That the gestures that Language poetry triumphantly says are still radical are actually super-codified now. And that’s my whole point. We need to rethink that equation.
I don’t know of any so-called langpo who either thinks or has ever asserted that the devices of the 1970s are in any sense above or outside of history – if anything, quite the opposite. So it’s interesting to wonder just what perspective Perelman is trying to present here, a position more in keeping with caricatures than the thing itself. And it’s interesting to read the following passage substituting the name Amiri Baraka for Thyrsis:
I think it’s interesting that Thyrsis came into the conversation. Because I think that we don’t observe enough that in darts or in gymnastics it’s possible for someone to be an innovator, who shows you a new way of making the moves, that they themselves might not take very far. And I would say that Thyrsis is an astonishing figure because he makes possible the careers of about ten other poets. Bruce Andrews is only possible because of Thyrsis. And for me that’s not a negative judgment on Bruce Andrews’s work, which I find very powerful. But it comes straight out of some of the Thyrsis work of the late 60s and early 70s. Thyrsis shows you how you can do it, but he usually does it in a limited sphere. He’s very restless. And he’s not an author who goes toward . . . I don’t know what to call it: personal insight”
Now reread that same passage and substitute the name Matthew Arnold for Thyrsis. Thyrsis was a shepherd in Virgil’s Seventh Eclog that
If “IFLIFE” is a complex, problematic poem – the two quotations above both come from its next-to-last section or subpoem, entitled “Now Call It A Poem” – it’s because Bob Perelman is a very angry man and Bob Perelman hates, utterly despises, the whole idea of conflict. And because his subject here is not just poetry, but the poetry that is nearest and dearest to him.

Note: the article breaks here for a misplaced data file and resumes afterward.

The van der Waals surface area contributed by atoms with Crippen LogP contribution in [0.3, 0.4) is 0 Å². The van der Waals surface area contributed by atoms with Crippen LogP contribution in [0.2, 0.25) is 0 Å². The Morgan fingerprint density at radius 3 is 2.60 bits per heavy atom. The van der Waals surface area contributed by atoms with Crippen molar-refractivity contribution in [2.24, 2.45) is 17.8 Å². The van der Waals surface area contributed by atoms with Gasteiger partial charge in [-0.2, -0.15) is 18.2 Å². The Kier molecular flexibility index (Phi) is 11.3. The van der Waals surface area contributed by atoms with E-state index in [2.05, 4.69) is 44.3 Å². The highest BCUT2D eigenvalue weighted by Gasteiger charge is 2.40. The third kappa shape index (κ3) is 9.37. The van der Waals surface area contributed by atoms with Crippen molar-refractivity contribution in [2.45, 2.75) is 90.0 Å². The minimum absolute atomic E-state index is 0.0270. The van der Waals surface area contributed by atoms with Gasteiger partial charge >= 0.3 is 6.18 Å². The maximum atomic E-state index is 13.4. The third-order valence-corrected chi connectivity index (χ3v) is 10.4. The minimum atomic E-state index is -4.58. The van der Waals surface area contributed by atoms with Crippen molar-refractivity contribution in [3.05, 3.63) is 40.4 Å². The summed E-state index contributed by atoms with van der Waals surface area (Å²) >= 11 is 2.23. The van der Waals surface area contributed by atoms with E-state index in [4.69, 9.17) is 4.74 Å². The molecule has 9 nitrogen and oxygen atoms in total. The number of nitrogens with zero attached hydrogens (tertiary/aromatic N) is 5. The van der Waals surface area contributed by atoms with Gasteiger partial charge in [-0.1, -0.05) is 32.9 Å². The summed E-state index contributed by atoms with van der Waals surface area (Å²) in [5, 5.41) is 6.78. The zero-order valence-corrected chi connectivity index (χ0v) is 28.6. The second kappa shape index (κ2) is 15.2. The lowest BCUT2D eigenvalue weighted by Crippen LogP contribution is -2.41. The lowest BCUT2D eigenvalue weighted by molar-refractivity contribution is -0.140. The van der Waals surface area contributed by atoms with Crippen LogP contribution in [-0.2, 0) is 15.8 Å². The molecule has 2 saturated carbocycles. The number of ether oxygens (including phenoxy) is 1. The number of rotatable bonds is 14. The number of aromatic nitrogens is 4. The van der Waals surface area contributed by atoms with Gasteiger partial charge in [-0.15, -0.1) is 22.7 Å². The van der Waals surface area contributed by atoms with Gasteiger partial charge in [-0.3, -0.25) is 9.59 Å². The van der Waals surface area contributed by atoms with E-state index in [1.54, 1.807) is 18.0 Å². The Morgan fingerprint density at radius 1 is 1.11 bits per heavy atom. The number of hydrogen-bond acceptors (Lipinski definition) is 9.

Perelman is hardly the first or only self-conflicted poet in the world. It’s a role at least as old as Rimbaud & just possibly goes back all the way to Gilgamesh. And while there any number of poets of all types, from Robert Duncan & Clayton Eshleman to Hart Crane & James Merrill to Franz Wright & Bill Knott who could be said to be writers who have chosen (or been given) to be the conflict & not merely to speak of it, Perelman, like Eshleman, Andrews, Ginsberg & Hannah Weiner, does so consciously. The result here is that “IFLIFE” – and IFLIFE – is an extraordinarily passionate work, one that demonstrates that the poetic & critical thought are not opposing impulses but deeply intertwined, inseparable, hectoring us at every turn.
¹ Graphically, “Voice Play” is the only poem, or series, whose internal poems have titles at the left margin. One might, therefore, read them as being more subsections than “IFLIFE” perhaps, save that these texts are more distinct one from the next in terms both of content and form – they are distinct, short works, such as the couplet “Ideal Reader” that I quoted on Monday.
Labels: Bob Perelman